Is Alcohol a Depressant? The Most Important Things You Need To Know

Is Alcohol a Depressant? The Most Important Things You Need To Know

People who consume alcohol often turn to it when they are feeling down or to relieve nerves. As a result of drinking alcohol, they seem to feel more euphoric or relaxed. 

Because of these positive associations with alcohol, a lot of people are shocked and confused to hear that it’s classified as a depressant.

So, is alcohol a depressant? If so, why is it defined this way?

Here, we’ll cover everything you need to know regarding alcohol as a depressant and the dangers that come with it.

What is a Depressant?

Before we answer the question, “is alcohol a depressant?” Let’s first define what a depressant is. A common misunderstanding is that a depressant, which is also referred to as a “downer,” is something that makes you emotionally depressed.

According to Merriam-Webster, it is actually a substance that reduces bodily function. This kind of drug inhibits the central nervous system (CNS), which slows down the activity of both your nervous system and brain.

Individuals who consume downers will experience altered senses, emotions, movements, perceptions, and judgments. These changes are caused by messages that are blocked from a person’s nerve receptors to their brain.

People who regularly use downers are also more susceptible to accidental injuries, health risks, and death.

Contrary to popular belief, downers do not make users sad. These drugs often make users feel good and at ease at first.

However, when people drink alcohol and other downers, these drugs are often not consumed in moderation. The long-term abuse of these substances can cause users to not feel good, but rather emotionally depressed and susceptible to symptoms of chronic depression.

Is Alcohol a Depressant?

The answer is yes. Alcohol diminishes the central nervous system, so it is classified as a downer.

Because alcohol slows down brain activity, users will find it difficult to make rational decisions and maintain sound judgment. They will also experience lessened inhibitions, which can cause individuals to put themselves in unsafe situations.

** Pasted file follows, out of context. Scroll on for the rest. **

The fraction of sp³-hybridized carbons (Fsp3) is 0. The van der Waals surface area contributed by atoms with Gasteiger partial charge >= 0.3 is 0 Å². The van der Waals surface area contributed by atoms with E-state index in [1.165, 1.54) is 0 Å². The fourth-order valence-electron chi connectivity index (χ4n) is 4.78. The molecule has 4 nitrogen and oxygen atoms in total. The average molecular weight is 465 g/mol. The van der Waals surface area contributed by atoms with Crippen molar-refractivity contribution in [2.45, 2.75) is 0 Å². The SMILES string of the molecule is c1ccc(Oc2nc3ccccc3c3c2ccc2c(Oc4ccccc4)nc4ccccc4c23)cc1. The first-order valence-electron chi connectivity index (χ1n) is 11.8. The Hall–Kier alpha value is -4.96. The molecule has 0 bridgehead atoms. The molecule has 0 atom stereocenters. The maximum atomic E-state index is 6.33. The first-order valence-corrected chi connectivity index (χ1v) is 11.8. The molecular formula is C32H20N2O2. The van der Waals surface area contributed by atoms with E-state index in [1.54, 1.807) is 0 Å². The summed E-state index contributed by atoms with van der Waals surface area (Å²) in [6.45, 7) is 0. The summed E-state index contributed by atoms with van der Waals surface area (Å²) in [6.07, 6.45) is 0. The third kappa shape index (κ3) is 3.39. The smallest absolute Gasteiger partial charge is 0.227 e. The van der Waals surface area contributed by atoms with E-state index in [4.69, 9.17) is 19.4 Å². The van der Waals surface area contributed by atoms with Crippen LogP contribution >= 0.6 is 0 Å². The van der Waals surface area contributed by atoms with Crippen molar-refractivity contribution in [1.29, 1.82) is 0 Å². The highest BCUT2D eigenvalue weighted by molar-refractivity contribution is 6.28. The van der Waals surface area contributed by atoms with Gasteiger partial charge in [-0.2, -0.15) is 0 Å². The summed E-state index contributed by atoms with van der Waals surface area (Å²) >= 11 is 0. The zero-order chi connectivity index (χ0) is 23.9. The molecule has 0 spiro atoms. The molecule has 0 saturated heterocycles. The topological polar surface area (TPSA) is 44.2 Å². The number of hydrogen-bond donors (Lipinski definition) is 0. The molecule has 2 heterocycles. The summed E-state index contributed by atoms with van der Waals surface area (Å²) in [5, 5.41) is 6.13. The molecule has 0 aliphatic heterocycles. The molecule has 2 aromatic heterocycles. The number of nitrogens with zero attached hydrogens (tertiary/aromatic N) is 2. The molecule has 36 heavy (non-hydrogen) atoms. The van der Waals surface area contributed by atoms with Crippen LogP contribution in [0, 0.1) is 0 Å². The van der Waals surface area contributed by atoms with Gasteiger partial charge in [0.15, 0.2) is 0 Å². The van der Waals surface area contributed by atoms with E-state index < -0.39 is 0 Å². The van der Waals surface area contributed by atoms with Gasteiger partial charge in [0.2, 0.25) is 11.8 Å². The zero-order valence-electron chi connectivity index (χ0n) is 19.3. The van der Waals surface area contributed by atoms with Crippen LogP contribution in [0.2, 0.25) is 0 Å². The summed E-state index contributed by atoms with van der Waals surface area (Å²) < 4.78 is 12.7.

The Side Effects of Alcohol and Depressants

While alcohol is one of the most common types of downers, it’s not the only one. Some other kinds of downers are medications that doctors prescribe to minimize symptoms of panic, anxiety, and sleep disorders. Some of these downers include:

●  Librium

●  Klonopin

●  Ativan

● Halcion

●  Valium

●  Xanax

While some downers are distributed to help patients, they should only be used in moderation and under a doctor’s orders. On the other hand, alcohol is a downer that’s enjoyed specifically for recreation.

Any type of downer can have severe effects on the body. Learn more about them below:

What Depressants Do to Your Body

In general, downers will inflict the following effects on your body:

●  Sedation

●  Drowsiness

●  Forgetfulness (amnesia)

●  Lethargy

●  Dizziness

● Disinhibited emotions

●  Loss of coordination

●  Slurred speech

●  High blood pressure

The Specific Effects of Alcohol

The specific effects of alcohol on heavy drinkers include:

A Weakened Immune System

In large amounts, alcohol can reduce the effectiveness of your natural immune system. This will make it difficult for your body to fight off viruses and germs. When compared with the general population, heavy drinkers are much more likely to develop conditions like tuberculosis and pneumonia.


Heavy drinking can lead to the buildup of digestive enzymes and inflammation of the pancreas, which is known as pancreatitis.

If not treated in time, pancreatitis can develop into a long-term condition. This can lead to further complications like nutrient malabsorption and the development of diabetes